Killing Your Characters Reasonably


I saw the new Spiderman movie over the weekend. (Incredibly Mild Spoiler alert.  If you know anything about Spiderman in any way shape or form and have ever read a comic or seen a movie, this is not a spoiler alert at all.)  This time when Uncle Ben dies it felt a lot more realistic the way the plot unfolded and I’ll admit it, I was a bit misty eyed when it happened.  It was not just that he died, or that I felt more for the character in this incarnation (which I did) it was that it felt like something that could naturally occur in the plot.  Now I know it was also a needed thing to happen for the plot and the characters to be motivated and act as they should for the rest of the story, but it was all together believable and that helped.

Anyone writing in certain genre’s (horror, fantasy, thrillers, sci fi) is going to probably have some characters die.  Maybe even well liked or known ones.  The main two reasons a writer does it is because A) it would reasonably happen in the story.  A chain of events cause it so that a specific person would just have to perish. You could always find a way out for a character but it may not be believable or reasonable that they could and so their time is up. B)The other main reason is that it helps the story.  Maybe someone needs motivation to know that with great power comes great responsibility, or someone has to die so that there is risk in the conflict.  Possibly they have to die for plot reasons, so that someone investigates a murder or someone needs to take their place.

I have concluded that unless there is a serial killer involved it’s best if you can do both.  If you can trace either the events, or the motivations of the killer and go well yeah or course this person would die, it’s a lot better than a “freak accident.”  I know some people think things like freak accidents add “Realism” to a book.  In my mind however it can make a reader feel cheated, and can come out deux ex machina.  I honestly think the killing of Uncle Ben works better than Batman’s parents dying. I understand the lack of reason is part of the batman mythos, that the senselessness of it all in violent Gotham city is part of what shapes him, but I can’t say I have ever shed a tear for Martha and Thomas Wayne.  Uncle Ben however, especially in the new movie, yes, I did.

Also if there is no long term affect on characters or plot it also feels like something done out of malevolence.  I have had a high body count in some of what I have written, so I know that seems odd to come from me, but I do like to think every named character that dies has some sort of large effect on one of those two things.

Obviously another side of this is writing characters with enough complexity that they are missed.  All of these thoughts are in my mind of course, because I have been busy this week writing a new chapter.  I might even be about to kill your favorite character in the next day or two, who knows.  Oh who am I kidding, of course I am!

For today’s Poll I am going to ask a question having to do with my Epic Novel’s new name.  Originally it was going to be called “Nimoa” which is the island it all takes place on.  I had rethought the intelligence on that move, and when I gave a poll on naming possibilities that was the idea no one liked.  So it seems like a smart move to keep going with a new title.  “Themes” of the book was the winner, but plot related was the runner up.  This is a poll that you can choose more than one choice.  Which of the following words do you like, and might draw attention to you in a title.  Each word here is evocative of theme or plot.  If you have synonym ideas from words on this list, you can leave them in the comments.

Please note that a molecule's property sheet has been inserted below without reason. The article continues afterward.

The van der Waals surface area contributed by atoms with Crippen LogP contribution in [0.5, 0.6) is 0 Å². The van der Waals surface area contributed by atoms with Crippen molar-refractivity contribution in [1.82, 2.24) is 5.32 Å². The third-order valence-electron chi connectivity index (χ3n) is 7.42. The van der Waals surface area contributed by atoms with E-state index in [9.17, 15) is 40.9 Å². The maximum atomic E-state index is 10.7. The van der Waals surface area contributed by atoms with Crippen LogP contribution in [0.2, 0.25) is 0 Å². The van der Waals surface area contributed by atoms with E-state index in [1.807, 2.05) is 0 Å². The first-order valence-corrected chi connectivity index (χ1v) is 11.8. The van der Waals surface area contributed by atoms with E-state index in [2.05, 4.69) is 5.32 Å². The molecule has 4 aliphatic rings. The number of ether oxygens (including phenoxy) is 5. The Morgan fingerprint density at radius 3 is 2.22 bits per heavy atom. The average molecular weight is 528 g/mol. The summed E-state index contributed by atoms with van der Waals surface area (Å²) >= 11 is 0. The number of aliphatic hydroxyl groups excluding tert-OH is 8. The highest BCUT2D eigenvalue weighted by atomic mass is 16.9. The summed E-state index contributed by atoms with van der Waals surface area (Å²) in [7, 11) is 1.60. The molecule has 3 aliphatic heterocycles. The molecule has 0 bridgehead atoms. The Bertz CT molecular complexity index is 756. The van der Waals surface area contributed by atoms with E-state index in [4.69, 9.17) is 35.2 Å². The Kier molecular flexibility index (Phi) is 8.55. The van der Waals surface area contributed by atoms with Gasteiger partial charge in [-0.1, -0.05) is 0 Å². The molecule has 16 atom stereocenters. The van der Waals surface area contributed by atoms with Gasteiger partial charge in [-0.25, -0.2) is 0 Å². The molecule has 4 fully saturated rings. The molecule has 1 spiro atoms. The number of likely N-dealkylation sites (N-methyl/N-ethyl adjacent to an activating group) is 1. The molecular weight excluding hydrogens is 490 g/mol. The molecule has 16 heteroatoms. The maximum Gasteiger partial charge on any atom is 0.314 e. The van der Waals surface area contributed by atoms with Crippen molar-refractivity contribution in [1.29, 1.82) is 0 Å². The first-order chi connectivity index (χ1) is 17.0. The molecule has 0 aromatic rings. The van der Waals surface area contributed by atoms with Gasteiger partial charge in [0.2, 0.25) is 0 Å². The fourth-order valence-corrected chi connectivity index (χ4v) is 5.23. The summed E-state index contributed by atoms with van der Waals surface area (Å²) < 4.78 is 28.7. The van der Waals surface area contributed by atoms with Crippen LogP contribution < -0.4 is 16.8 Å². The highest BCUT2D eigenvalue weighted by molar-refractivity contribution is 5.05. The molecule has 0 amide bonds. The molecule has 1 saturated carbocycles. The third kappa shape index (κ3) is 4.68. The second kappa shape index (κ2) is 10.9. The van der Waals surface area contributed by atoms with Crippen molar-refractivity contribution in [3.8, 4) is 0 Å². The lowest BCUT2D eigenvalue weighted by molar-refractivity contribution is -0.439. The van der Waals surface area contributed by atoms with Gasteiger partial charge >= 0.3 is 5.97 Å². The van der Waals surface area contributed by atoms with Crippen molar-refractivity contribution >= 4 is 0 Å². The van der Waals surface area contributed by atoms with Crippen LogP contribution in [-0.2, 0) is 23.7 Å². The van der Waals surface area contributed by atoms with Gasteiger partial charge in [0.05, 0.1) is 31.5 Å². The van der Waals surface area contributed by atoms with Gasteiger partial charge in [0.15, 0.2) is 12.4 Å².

Poll: Which words would you want in the title

1)Labyrinth

2)Labyrinthine

3)Paradise

4)Nimoa

5)Island

6)Isolation

7)Conspiracy

8)Bureaucracy

9)Massacre

10)Survival

Don’t worry, I am not just going to string together like the top three words or anything. This just helps give me a snapshot of what types of words ring with readers more.  Next poll will be several differentactual title possibilities based off of what is chosen.

World Info:

In the various Islands in the Allmother’s Fire Series there are two main drinking types of establishments.  There are Public drinking houses which can be known as “Pubs” and occasionally “Ale Bar’s.”  These serve beer and by most laws have to have a place that people can sleep it off if too drunk, so they double as cheap hotels.  Other activities in these establishments also make it lucrative for owners to rent rooms, often by the hour.  By their very nature they are often seedier with the exception of a well frequented pub by locals if they self-police enough to keep out ‘riff raff.’

The other type of drinking establishment is a Tavern, and they only serve wine there.  Like it’s source material (Renaissance Italy) wine is held in high regard, and wealthier members of guilds and even some times royal families will patronize these places.  In many cases you have to either get an invitation to enter, or drop a lot of gold coin.  This makes Taverns a much better source of information on the location of valuables as many merchants speak with a freer tongue for they feel safe there.  All a would be Pirate has to do is act convincingly, forge papers and drop lots of gold to get in. In other words this tactic is rarely successful but when it is, it’s always lucrative.

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About mdkenning

E-book clockpunk fantasy author View all posts by mdkenning

4 responses to “Killing Your Characters Reasonably

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